Locomotive No. 89 ran on the Canadian National Railway for most of her life before being sold to the Green Mountain Railroad in New Hampshire. After just a few years on the Green Mountain RR, the locomotive was sold to the Strasburg Rail Road in late Spring 1972. The harrowing experience battling Hurricane Agnes’ flood waters during her journey to Strasburg is chronicled in Images of Rail: Strasburg Rail Road. Today, No. 89 is still an active locomotive at Strasburg and is often the locomotive of choice to pull smaller train consists.
Locomotive No. 90 has become an iconic symbol of the Strasburg Rail Road. While she may be the youngest steam locomotive on the roster, she is the largest, and to some, she reigns as the grande dame of Strasburg’s fleet of steam locomotives. Built in June of 1924 for the Great Western Railroad by Baldwin Locomotive Works of Philadelphia, No. 90 is one of just two operational Decapod class (2-10-0 wheel configuration) locomotives remaining in America! After spending 40 years of hauling commodities—primarily sugar beets—through the mountains of northern Colorado, she was sold to the Strasburg Rail Road in 1967 for a grand total of just $23,000. As soon as No. 90 arrived in Strasburg over 50 years ago, she instantly became a fan favorite and remains so even today.
Built by the Baldwin Locomotive Works of Philadelphia in June of 1906 and run on the Norfolk & Western Railroad as a mixed use engine until 1962, No. 475 is Strasburg Rail Road’s oldest and second largest steam locomotive. No. 475’s unusual 4-8-0 wheel configuration makes her known as an “Mastodon” or “M-Class” locomotive. She is the only 4-8-0 class locomotive currently operating in North America! She is also one of the last surviving examples of a Norfolk & Western Railroad locomotive. No. 475 arrived in Strasburg in 1991 after the railroad purchased the locomotive for a mere $100,000. After an approximate $640,000 extensive overhaul and restoration, she pulled her first passenger train on Strasburg’s line in the fall of 1993. No. 475 was made famous for her role in the movie, Thomas and the Magic Railroad.No. 475’s size and ability to pull nearly any size train makes her a “go-to” locomotive for nearly any need Strasburg may have—passenger, freight, or otherwise.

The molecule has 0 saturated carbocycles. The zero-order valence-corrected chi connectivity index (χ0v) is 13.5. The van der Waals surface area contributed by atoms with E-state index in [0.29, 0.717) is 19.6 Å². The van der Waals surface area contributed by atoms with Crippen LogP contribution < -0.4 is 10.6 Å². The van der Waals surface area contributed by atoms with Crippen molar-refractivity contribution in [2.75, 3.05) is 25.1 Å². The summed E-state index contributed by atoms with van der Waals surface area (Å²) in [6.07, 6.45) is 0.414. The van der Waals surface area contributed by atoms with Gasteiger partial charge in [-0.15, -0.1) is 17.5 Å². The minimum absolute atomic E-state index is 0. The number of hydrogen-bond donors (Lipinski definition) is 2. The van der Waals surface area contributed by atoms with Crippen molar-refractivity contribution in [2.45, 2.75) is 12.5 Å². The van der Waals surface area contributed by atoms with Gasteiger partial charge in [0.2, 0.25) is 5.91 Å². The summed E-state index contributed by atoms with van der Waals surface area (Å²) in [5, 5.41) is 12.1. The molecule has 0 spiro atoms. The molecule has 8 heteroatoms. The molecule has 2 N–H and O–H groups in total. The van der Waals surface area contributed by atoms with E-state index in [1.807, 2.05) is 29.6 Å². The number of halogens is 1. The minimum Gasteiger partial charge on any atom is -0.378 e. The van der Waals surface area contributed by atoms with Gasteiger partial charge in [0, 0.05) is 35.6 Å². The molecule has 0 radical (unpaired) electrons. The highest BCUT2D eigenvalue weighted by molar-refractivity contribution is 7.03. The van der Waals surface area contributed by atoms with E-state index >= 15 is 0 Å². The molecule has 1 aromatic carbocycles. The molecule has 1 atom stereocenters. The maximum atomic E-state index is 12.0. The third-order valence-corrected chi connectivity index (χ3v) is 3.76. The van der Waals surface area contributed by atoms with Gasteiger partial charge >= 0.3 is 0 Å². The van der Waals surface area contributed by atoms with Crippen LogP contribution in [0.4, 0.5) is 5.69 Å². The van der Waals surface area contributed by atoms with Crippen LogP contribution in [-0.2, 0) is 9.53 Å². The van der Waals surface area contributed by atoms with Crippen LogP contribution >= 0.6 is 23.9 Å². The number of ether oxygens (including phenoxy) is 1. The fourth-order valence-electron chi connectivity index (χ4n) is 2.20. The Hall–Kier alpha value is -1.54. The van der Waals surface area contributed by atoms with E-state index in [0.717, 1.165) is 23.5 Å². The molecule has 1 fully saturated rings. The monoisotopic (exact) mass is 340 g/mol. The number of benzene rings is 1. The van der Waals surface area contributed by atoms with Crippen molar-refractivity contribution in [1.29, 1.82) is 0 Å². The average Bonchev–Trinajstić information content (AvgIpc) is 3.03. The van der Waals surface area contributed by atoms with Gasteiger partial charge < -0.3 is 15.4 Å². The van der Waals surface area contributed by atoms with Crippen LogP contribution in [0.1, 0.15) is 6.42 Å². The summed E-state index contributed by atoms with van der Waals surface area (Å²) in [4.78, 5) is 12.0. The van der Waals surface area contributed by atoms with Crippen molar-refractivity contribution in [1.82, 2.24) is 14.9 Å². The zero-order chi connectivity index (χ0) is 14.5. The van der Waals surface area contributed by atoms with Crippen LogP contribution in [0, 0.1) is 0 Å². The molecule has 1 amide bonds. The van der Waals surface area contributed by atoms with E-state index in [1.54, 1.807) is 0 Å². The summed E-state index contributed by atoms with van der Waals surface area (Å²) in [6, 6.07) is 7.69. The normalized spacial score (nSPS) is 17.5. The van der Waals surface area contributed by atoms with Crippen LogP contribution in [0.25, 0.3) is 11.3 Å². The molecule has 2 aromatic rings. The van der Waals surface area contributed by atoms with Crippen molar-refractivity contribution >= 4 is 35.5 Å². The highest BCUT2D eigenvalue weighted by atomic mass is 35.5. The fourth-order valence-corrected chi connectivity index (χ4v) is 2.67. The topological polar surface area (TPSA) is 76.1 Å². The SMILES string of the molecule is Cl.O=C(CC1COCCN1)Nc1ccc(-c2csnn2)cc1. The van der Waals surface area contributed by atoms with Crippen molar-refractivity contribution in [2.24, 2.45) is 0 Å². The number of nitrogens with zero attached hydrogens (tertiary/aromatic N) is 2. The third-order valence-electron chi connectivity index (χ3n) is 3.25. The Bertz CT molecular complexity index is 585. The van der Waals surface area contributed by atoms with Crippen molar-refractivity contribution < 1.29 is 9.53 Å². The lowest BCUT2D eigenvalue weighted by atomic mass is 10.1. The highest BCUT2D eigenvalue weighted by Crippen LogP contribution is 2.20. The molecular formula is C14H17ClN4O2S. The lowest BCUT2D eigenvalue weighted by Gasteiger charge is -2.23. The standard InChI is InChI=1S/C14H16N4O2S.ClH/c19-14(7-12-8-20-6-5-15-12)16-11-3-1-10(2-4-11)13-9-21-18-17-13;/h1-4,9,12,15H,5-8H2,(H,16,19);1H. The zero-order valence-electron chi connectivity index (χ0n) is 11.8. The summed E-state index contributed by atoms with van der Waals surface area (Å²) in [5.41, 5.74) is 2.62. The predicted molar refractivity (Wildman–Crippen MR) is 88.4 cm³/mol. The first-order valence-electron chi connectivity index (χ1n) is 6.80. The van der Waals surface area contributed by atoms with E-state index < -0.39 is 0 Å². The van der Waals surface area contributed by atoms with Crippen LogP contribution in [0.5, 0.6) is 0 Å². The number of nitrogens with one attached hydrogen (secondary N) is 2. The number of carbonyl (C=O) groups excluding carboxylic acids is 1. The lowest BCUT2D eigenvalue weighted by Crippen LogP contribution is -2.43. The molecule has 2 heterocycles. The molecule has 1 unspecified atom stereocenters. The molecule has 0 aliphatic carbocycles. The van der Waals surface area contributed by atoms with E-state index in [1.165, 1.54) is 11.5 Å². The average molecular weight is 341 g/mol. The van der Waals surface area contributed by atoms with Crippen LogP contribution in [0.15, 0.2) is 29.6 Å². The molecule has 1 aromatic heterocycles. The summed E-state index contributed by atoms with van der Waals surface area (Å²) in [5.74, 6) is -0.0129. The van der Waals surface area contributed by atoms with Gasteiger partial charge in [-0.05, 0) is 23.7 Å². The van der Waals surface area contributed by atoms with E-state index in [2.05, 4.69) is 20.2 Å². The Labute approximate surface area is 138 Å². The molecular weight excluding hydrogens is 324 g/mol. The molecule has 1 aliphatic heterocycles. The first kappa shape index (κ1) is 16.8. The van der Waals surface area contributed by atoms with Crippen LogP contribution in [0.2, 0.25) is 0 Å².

The historic Lancaster, Oxford, & Southern Railroad (L.O.& S.) No. 10 is the last remaining piece of rolling stock from that long-forgotten little railroad and is believed to be the only piece of its kind built by the Sanders Machine Shop in Havre de Grace, Maryland. Constructed in 1915 as a cost-saving measure for the L.O.& S., the car was to intended to replace the railroad's steam locomotive, therefore reducing both maintenance and crew costs of moving passengers along the line during a time when the small railroad was plagued with financial troubles. Unfortunately, Car No. 10 saw only three years of service on the L.O.& S. The railroad never recovered from its financial difficulties. The nearly 50-year-old line ceased regular operations in 1918 and was sold for scrap in 1919.
Sometime after 1919, Car No. 10 was sold to the Grassee River Railroad in New York State. In remained part of the Grasse River RR until 1960 when it was sold to Winston Gottschalk of the Strasburg Rail Road. The car was extensively restored in 1973, then leased to several other small railroads unti l1984. It returned to Strasburg in 1985 and ran until 1991. After another full restoration between 1991 and 1997, the car reentered passenger service on the Strasburg Rail Road where it has remained in service ever since.